SCOTUS conservatives get a chance to flex their muscles
The Supreme Court today kicks off a term that's already loaded with exceptionally important and politically charged issues — including gay rights, workers' rights, privacy in the smartphone era, and even the political process itself.
What to watch: All of those rulings will reverberate deeply throughout American life. Many of them give the court's right-leaning majority a chance to flex its muscles. And they'll be colored by a changing dynamic on the court itself, as the hard-charging conservatism of its youngest justice, Neil Gorsuch, meets the moderating influence of its oldest, Anthony Kennedy.
The major issues:
- Workers' rights: The court won't waste any time jumping into its high-drama cases. It will kick off the term this morning with oral arguments over whether employers may use mandatory arbitration clauses to prevent workers from taking employment-related disputes to court. When employees and employers clash at the high court, employers tend to win.Later in the term, the court will also hear a fresh suit over whether labor unions representing government workers can collect fees from non-members to support their collective bargaining work. Those fees were thought to be at death's door before the late Justice Antonin Scalia died, and are likely there again now that Gorsuch is on the court.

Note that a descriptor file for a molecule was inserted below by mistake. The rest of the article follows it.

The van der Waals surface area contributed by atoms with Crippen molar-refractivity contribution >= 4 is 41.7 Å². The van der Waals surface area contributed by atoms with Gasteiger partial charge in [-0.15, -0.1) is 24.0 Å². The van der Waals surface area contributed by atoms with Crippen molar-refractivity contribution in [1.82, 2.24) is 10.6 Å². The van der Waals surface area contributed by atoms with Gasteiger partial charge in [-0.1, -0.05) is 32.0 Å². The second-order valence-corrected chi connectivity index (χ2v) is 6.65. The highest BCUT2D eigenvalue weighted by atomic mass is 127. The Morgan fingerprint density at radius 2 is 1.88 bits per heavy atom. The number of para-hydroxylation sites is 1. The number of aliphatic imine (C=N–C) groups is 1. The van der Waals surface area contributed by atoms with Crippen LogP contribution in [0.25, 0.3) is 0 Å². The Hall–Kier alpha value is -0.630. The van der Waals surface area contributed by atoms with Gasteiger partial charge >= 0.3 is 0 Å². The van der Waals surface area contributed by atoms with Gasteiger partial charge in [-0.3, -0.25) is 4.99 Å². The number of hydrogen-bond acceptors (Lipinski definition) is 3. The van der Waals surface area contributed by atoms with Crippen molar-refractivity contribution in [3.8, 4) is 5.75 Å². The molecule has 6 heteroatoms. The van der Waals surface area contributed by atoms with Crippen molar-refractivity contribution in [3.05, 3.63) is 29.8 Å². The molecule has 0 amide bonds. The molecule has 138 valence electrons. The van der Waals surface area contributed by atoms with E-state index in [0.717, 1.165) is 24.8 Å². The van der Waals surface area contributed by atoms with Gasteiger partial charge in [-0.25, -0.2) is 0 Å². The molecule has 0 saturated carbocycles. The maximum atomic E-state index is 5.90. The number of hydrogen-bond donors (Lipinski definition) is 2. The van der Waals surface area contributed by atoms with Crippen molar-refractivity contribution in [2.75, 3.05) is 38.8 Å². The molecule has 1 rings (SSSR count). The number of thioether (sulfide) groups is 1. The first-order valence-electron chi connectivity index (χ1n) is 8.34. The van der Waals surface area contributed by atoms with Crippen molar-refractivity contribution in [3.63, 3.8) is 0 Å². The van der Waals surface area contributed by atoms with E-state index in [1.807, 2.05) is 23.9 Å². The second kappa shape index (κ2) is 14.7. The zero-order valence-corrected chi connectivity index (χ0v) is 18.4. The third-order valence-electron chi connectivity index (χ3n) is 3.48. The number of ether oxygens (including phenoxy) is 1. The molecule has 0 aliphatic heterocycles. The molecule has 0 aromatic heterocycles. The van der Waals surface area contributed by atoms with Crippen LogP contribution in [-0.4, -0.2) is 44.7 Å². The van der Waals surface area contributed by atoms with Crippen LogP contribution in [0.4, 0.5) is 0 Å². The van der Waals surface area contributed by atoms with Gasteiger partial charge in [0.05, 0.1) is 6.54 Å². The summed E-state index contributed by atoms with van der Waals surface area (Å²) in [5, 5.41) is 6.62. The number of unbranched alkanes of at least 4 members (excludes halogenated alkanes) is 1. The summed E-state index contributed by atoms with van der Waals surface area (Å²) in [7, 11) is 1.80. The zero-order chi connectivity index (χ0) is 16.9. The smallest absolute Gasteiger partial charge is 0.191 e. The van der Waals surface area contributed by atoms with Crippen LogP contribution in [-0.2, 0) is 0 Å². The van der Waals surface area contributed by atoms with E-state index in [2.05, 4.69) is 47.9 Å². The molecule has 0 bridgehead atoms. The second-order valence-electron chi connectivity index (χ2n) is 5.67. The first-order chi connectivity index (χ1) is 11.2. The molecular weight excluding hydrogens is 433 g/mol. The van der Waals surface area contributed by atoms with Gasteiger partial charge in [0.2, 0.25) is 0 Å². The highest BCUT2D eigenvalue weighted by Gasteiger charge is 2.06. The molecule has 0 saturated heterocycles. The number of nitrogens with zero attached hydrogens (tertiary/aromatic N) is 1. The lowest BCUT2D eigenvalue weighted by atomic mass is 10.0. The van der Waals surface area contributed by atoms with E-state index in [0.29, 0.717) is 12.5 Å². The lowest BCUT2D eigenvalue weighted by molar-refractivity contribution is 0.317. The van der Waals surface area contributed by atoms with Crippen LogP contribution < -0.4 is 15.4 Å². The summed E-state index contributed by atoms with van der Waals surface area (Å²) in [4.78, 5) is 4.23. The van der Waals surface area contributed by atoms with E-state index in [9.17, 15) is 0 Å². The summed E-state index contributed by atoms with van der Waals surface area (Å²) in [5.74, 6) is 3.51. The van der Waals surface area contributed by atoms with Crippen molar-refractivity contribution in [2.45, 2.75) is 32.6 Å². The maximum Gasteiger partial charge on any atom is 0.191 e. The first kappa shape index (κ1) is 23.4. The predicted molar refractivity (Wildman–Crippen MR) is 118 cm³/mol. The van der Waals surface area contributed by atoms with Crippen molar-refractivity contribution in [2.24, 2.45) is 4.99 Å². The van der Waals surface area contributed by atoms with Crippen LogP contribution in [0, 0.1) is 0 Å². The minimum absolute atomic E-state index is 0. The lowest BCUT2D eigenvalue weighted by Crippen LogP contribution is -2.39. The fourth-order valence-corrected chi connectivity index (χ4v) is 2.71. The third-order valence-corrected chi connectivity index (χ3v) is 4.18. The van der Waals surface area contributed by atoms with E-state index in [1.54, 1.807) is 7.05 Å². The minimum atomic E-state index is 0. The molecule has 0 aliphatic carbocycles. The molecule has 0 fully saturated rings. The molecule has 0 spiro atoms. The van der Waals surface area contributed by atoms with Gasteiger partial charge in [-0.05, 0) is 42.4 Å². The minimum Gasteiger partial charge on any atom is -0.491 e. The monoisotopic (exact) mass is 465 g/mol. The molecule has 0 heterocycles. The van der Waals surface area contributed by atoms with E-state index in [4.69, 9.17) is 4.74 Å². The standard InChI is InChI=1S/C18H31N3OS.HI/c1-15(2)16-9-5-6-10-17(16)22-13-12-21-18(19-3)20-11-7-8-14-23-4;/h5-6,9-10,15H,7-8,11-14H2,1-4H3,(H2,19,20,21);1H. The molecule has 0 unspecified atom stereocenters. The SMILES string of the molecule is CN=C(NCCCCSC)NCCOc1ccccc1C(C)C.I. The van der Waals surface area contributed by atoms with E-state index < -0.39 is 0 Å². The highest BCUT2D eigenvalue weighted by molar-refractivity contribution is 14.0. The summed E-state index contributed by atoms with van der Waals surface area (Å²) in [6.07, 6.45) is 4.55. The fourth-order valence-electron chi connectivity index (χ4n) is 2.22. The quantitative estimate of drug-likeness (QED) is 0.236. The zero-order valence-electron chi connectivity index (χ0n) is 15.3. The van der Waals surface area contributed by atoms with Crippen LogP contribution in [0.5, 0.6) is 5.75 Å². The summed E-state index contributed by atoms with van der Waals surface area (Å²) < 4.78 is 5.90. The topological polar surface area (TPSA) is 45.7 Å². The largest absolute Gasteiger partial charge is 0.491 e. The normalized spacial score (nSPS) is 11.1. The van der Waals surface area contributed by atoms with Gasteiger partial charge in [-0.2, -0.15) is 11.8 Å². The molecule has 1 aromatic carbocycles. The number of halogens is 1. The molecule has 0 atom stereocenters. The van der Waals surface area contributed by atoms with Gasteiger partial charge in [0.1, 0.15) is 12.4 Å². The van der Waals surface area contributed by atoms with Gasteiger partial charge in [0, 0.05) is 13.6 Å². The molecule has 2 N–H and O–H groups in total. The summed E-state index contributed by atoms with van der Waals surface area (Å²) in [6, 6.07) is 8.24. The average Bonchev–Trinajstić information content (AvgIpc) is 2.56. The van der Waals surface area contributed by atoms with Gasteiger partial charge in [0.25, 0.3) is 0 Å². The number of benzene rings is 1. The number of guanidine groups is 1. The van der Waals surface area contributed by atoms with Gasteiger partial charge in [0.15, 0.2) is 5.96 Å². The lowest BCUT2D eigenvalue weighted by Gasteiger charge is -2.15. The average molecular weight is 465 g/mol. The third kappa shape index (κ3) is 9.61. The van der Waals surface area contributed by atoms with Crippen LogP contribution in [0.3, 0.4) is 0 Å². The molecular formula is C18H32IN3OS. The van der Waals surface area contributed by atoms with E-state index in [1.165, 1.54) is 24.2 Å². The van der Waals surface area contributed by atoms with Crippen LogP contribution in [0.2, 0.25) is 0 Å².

- Gerrymandering: The justices will hear arguments Tuesday in a case that asks whether partisan gerrymandering is unconstitutional. It's a big claim — bigger than most of the court's election-related cases — and one that would reshape the redistricting process nationwide.
- Electronic privacy: The Supreme Court's precedents about technology and privacy are, for the most part, decades old and tied to outdated tools like landline phones. Now, it will wrestle with a new and critically important question: whether the police have to get a warrant before they can retrace a criminal suspect's steps using the location of his smartphone.
- Gay rights vs. free expression: Two years after ruling that same-sex couples have a constitutional right to marry, the court will take up the case of a baker who refused to bake a cake for a same-sex wedding. Colorado law prohibits discrimination on the basis of sexual orientation, but the baker says cake decoration is artistic enough that it should be protected as a form of artistic expression — and the First Amendment allows you to choose what you do or don't want to express.
Gorsuch: The court stuck to small-ball cases while it was down a justice, but now it's back to full strength — and even in his first few days on the bench, Gorsuch made clear he won't be easing gently into his new role. He's an active questioner. He's already willing to write frequently on his own, rather than joining other justices' opinions (something he shares with the late Antonin Scalia). He's a strong and confident force on the court, and his first full term is full of blockbuster cases where he can distinguish himself.
Kennedy: Retirement rumors continue to swirl around Kennedy, the court's longest-serving justice. But, at least for now, he remains the most powerful justice. The wedding-cake and gerrymandering cases are almost certainly his to decide, and if anyone's going to save public-sector unions — which seems unlikely — it would be Kennedy.